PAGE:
The $50 JavaScript Dev. Server – Node .8, Yeoman, and Cloud9 on ARM

MK802 II

I recently bought a Mini PC. It’s one of those ‘Android on a stick‘ devices from China, that cost anywhere from $50 – $90. This one in particular is a Rikomagic MK802 II. It’s got an Allwinner A10 System on a Chip (ARM Cortex-A8, Mali400 Gfx), 1GB DDR3, and a 4GB of onboard storage with Android 4.0 pre-installed. It came with some USB adapters and a nice box, all for $55 shipped. The best part is, you can slip in a micro SD card with an ARM compatible Linux image, and it will boot!

Linaro 12.07

Miniand.com has several SD card images ready to download for this particular device, and I settled on a custom build of Linaro. It’s an Ubuntu 12.04 derivative with support for ARM devices. The custom build on Miniand has Mali 400 gfx drivers, and apparently a bunch of ARM related kernel optimizations and drivers for the MK802.

It was super easy to install – just download, unzip, and write the image to the card using a single dd command.
File: linaro-alip-armhf-t4.7z

dd if=/dev/zero of=/dev/sdz bs=1M count=16 conv=fsync
dd if=linaro-alip-armhf-t2.img of=/dev/sdz bs=16k conv=fsync

NodeJS 0.8.11 and Yeoman

With the MK802’s primary function being a web development sever, my first task after getting the OS up and running was installing Yeoman. Linaro includes apt-get, so the installation process was mostly identical to what I have outlined in this earlier post. There were a couple key differences, though, that nearly derailed the installation.

Because most default build configs are set up for x86 systems, I had to take an alternate route with Git, NodeJS and PhantomJS due to the ARM based architecture of the MK802. For Git and Phantom, I went with the pre-compiled packages available in the apt repository. I won’t get bleeding edge versions, but from what I can tell so far, the repo versions work just fine.

Except Node. The apt repository installs NodeJS 0.6, and does not make 0.8 available. Problem is, Yeoman requires 0.8, and the default NodeJS 0.8.11 build instructions fail on the MK802. Luckily, there’s a pretty solid community of very-tiny-pc enthusiasts, and I was able to find a solution on Google Groups. All that’s needed is adding a couple lines to a file before building.

Open up /deps/v8/build/common.gypi and change:

  'variables': {
    'use_system_v8%': 0,
    'msvs_use_common_release': 0,

to this:

  'variables': {
    'use_system_v8%': 0,
    'msvs_use_common_release': 0,

Compiling NodeJS took about an hour on the MK802. I think there were some additional arguments for the make command, but unfortunately I didn’t write those down. They probably weren’t that important anyway. Sorry :P


Here’s where things got really hairy. Cloud9 just did not want to cooperate. In retrospect, it really only came down to one (maybe two) issues, but working through the entire installation took the better part of my Saturday.

It all started with the ‘sm’ module from npm. Apparently ‘sm’ is the smallmint package manager used by Cloud9 to keep its own node packages separate from those of npm. Installing sm via npm went OK, but downloading the Cloud9 source with sm failed. I had to use git instead.

Download and install Cloud9:

git clone https://github.com/ajaxorg/cloud9.git cloud9
cd cloud9
sm install

A ton of scripts and package installations executed, and I eventually ended up with an error like this:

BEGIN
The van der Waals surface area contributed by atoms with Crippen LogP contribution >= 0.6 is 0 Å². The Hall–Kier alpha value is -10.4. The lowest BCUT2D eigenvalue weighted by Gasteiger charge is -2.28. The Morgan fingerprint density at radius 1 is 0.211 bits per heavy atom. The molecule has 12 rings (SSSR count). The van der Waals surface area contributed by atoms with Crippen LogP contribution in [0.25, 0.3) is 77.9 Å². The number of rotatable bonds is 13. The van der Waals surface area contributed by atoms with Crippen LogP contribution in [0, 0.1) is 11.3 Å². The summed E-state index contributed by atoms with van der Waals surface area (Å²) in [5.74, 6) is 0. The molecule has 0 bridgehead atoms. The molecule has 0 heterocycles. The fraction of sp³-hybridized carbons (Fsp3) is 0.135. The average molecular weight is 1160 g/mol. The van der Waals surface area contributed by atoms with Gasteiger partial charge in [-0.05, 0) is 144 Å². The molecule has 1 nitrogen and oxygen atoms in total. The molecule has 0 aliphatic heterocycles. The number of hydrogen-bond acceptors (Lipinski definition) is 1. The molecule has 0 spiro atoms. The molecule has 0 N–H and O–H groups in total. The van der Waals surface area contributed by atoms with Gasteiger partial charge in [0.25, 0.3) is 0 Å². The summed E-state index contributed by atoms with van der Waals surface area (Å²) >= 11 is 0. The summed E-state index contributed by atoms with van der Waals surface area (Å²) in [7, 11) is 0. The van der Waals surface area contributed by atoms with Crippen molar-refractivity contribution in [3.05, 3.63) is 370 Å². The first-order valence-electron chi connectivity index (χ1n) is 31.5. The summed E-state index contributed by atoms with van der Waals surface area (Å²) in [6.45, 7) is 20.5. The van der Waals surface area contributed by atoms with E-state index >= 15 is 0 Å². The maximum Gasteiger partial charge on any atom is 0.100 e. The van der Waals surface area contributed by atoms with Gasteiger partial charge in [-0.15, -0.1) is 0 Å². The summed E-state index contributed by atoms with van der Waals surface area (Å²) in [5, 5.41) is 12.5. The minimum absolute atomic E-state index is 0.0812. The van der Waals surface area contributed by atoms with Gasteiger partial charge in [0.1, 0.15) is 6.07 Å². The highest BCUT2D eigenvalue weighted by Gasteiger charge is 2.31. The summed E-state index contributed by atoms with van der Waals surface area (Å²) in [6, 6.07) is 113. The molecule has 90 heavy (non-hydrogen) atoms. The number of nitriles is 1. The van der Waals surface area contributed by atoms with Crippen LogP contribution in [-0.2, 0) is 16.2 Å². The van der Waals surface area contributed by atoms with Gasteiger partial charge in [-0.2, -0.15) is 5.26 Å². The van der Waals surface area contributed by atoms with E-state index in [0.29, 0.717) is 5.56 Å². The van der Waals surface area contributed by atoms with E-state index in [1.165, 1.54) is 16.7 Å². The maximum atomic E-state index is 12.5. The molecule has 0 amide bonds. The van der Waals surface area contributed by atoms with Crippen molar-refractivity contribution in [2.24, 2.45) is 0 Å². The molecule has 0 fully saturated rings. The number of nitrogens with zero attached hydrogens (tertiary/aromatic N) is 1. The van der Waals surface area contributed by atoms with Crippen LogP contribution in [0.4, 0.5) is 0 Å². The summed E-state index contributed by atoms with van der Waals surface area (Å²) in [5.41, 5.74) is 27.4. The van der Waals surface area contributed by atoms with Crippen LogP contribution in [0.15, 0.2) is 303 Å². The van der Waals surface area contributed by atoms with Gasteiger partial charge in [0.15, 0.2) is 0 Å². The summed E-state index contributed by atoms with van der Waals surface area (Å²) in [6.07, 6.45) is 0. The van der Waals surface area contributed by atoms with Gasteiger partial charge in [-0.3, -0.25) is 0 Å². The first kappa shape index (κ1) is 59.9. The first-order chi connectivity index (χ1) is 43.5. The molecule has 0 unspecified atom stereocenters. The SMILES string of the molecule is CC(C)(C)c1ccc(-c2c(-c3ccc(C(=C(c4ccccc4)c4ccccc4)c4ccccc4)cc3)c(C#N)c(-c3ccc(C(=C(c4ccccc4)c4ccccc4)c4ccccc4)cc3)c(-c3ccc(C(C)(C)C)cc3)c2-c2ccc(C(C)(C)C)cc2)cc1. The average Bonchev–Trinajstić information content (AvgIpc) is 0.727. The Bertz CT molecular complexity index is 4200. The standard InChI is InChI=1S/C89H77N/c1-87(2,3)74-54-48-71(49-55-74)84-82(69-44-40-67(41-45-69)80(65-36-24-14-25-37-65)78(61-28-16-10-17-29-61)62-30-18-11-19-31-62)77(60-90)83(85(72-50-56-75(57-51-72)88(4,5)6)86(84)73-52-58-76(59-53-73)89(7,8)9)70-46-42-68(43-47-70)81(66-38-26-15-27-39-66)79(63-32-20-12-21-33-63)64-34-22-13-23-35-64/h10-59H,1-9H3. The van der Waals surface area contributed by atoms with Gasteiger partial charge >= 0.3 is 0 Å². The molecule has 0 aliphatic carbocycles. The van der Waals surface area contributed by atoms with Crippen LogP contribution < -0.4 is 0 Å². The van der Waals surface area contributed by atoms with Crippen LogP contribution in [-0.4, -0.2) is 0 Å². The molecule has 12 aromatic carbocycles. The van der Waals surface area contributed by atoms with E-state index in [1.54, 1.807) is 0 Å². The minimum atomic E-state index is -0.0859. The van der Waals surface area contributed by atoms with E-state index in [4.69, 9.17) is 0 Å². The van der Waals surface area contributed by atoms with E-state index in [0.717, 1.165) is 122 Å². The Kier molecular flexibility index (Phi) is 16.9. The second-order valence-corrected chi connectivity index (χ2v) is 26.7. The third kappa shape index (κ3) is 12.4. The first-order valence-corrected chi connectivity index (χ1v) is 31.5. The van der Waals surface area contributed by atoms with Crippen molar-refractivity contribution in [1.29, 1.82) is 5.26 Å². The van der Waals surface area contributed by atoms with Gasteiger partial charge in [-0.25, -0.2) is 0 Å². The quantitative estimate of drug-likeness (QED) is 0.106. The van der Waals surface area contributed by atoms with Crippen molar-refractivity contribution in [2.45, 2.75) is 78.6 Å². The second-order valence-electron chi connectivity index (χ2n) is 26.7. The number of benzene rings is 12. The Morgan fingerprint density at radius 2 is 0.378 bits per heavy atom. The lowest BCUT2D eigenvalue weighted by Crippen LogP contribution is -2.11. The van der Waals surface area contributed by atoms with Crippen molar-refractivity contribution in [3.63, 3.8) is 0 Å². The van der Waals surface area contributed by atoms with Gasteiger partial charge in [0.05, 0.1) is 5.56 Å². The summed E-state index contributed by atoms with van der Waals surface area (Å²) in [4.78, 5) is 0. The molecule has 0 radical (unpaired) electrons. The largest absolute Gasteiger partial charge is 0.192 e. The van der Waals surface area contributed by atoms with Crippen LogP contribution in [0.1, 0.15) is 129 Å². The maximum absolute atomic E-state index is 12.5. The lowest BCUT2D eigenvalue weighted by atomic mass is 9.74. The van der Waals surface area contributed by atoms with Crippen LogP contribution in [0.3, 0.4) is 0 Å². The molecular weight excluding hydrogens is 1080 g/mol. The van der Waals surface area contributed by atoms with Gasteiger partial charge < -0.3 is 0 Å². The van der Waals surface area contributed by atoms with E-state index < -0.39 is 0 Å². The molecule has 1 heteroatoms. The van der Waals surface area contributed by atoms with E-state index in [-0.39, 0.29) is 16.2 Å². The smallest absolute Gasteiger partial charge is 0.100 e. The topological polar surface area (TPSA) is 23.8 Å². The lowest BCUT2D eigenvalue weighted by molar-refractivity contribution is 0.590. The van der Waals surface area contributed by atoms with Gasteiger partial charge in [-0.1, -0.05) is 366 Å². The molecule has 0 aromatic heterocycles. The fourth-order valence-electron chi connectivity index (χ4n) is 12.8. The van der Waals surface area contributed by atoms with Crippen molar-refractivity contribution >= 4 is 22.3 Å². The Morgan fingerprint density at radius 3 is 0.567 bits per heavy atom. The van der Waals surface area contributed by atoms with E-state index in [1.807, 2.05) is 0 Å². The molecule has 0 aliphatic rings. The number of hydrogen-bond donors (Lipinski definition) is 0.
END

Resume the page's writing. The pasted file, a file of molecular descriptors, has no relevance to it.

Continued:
Checking for program g++ or c++          : /usr/bin/g++
Checking for program cpp                 : /usr/bin/cpp
Checking for program ar                  : /usr/bin/ar
Checking for program ranlib              : /usr/bin/ranlib
Checking for g++                         : ok  
Checking for node path                   : not found
Checking for node prefix                 : ok /usr/local
'configure' finished successfully (0.970s)
Waf: Entering directory `/home/root/o3/build'
[1/3] cxx: hosts/node-o3/sh_node.cc -> build/default/hosts/node-o3/sh_node_1.o
16:01:40 runner system command -> ['/usr/bin/g++', '-g', '-O3', '-msse2', '-ffast-math', '-fPIC', '-DPIC', '-D_LARGEFILE_SOURCE', '-D_FILE_OFFSET_BITS=64', '-D_GNU_SOURCE', '-DEV_MULTIPLICITY=0', '-Idefault/include', '-I../include', '-Idefault/hosts', '-I../hosts', '-Idefault/modules', '-I../modules', '-Idefault/deps', '-I../deps', '-I/usr/local/include/node', '../hosts/node-o3/sh_node.cc', '-c', '-o', 'default/hosts/node-o3/sh_node_1.o']
cc1plus: error: unrecognized command line option "-msse2"

Luckily, I discovered a related issue reported on GitHub. The libxml submodule is the offending culprit. The module depends on Ajax.org’s o3 project, which cannot compile on ARM as-is. The problem has something to do with ‘msse2’ not being present on ARM v7 CPUs. I’m not entirely sure what that means, but fortunately, someone has figured out how to modify o3 and libxml so they will build properly.

I checked out a customized fork of libxml into cloud9/node_modules/ and ran the build script (build.sh). Then I re-ran sm install for Cloud9 and everything went off without a hitch.

Thanks to Ian Corbitt’s blog and libxml fork. Below are the useful commands that got things going for me (start from the cloud9 directory):

cd node_modules
git clone --recursive git://github.com/iancorbitt/node-libxml.git libxml
cd libxml

After the installation was complete, I could start Cloud9 with ./bin/cloud9.sh -w /var/www/myProject. Then firing up a web browser and going to localhost:3131 brought me to the IDE.

Access Cloud9 Remotely

Running a web browser on the MK802 is painfully slow, and I don’t always have physical access to it anyway. I would much rather use my laptop or desktop to run the Cloud9 client. The first time I attempted to open Cloud9 from a remote computer, I was very dissappointed. All I got was a 503 error with no information. Turns out Ubuntu does not allow connections willy-nilly on random ports.